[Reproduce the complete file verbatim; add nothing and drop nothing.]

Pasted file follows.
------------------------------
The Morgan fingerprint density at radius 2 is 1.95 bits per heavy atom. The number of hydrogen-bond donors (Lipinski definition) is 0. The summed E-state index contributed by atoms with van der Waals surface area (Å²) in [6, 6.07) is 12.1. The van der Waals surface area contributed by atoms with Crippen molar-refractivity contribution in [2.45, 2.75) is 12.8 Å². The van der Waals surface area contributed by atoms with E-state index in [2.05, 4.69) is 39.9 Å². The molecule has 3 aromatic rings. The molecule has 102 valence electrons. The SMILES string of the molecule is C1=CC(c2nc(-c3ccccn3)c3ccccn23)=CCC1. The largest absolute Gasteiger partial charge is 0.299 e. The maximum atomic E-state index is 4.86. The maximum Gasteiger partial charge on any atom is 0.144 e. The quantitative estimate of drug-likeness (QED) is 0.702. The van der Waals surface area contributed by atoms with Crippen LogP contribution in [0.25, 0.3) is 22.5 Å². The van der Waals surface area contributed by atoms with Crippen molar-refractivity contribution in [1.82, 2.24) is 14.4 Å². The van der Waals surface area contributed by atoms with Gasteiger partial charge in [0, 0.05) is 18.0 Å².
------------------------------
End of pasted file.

The Morgan fingerprint density at radius 2 is 1.95 bits per heavy atom. The number of hydrogen-bond donors (Lipinski definition) is 0. The summed E-state index contributed by atoms with van der Waals surface area (Å²) in [6, 6.07) is 12.1. The van der Waals surface area contributed by atoms with Crippen molar-refractivity contribution in [2.45, 2.75) is 12.8 Å². The van der Waals surface area contributed by atoms with E-state index in [2.05, 4.69) is 39.9 Å². The molecule has 3 aromatic rings. The molecule has 102 valence electrons. The SMILES string of the molecule is C1=CC(c2nc(-c3ccccn3)c3ccccn23)=CCC1. The largest absolute Gasteiger partial charge is 0.299 e. The maximum atomic E-state index is 4.86. The maximum Gasteiger partial charge on any atom is 0.144 e. The quantitative estimate of drug-likeness (QED) is 0.702. The van der Waals surface area contributed by atoms with Crippen LogP contribution in [0.25, 0.3) is 22.5 Å². The van der Waals surface area contributed by atoms with Crippen molar-refractivity contribution in [1.82, 2.24) is 14.4 Å². The van der Waals surface area contributed by atoms with Gasteiger partial charge in [0, 0.05) is 18.0 Å².